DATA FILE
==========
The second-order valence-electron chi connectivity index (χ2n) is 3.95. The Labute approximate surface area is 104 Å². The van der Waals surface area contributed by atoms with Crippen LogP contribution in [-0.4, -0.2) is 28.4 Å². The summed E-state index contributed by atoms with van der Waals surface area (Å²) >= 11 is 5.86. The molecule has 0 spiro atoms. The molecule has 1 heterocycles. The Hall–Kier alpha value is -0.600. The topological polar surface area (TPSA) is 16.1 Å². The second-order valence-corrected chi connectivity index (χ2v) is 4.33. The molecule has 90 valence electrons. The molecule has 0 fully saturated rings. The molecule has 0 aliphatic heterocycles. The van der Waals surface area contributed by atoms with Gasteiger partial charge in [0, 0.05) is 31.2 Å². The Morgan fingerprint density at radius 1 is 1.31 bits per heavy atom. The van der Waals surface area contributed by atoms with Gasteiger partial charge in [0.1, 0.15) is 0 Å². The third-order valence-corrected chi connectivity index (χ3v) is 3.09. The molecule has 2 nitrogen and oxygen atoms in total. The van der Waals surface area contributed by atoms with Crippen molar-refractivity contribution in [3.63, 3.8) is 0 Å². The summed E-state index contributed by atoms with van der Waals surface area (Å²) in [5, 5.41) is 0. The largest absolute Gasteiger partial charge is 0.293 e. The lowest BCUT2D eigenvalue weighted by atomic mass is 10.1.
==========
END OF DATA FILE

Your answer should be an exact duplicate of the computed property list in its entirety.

The second-order valence-electron chi connectivity index (χ2n) is 3.95. The Labute approximate surface area is 104 Å². The van der Waals surface area contributed by atoms with Crippen LogP contribution in [-0.4, -0.2) is 28.4 Å². The summed E-state index contributed by atoms with van der Waals surface area (Å²) >= 11 is 5.86. The molecule has 0 spiro atoms. The molecule has 1 heterocycles. The Hall–Kier alpha value is -0.600. The topological polar surface area (TPSA) is 16.1 Å². The second-order valence-corrected chi connectivity index (χ2v) is 4.33. The molecule has 90 valence electrons. The molecule has 0 fully saturated rings. The molecule has 0 aliphatic heterocycles. The van der Waals surface area contributed by atoms with Gasteiger partial charge in [0, 0.05) is 31.2 Å². The Morgan fingerprint density at radius 1 is 1.31 bits per heavy atom. The van der Waals surface area contributed by atoms with Gasteiger partial charge in [0.1, 0.15) is 0 Å². The third-order valence-corrected chi connectivity index (χ3v) is 3.09. The molecule has 2 nitrogen and oxygen atoms in total. The van der Waals surface area contributed by atoms with Crippen molar-refractivity contribution in [3.63, 3.8) is 0 Å². The summed E-state index contributed by atoms with van der Waals surface area (Å²) in [5, 5.41) is 0. The largest absolute Gasteiger partial charge is 0.293 e. The lowest BCUT2D eigenvalue weighted by atomic mass is 10.1.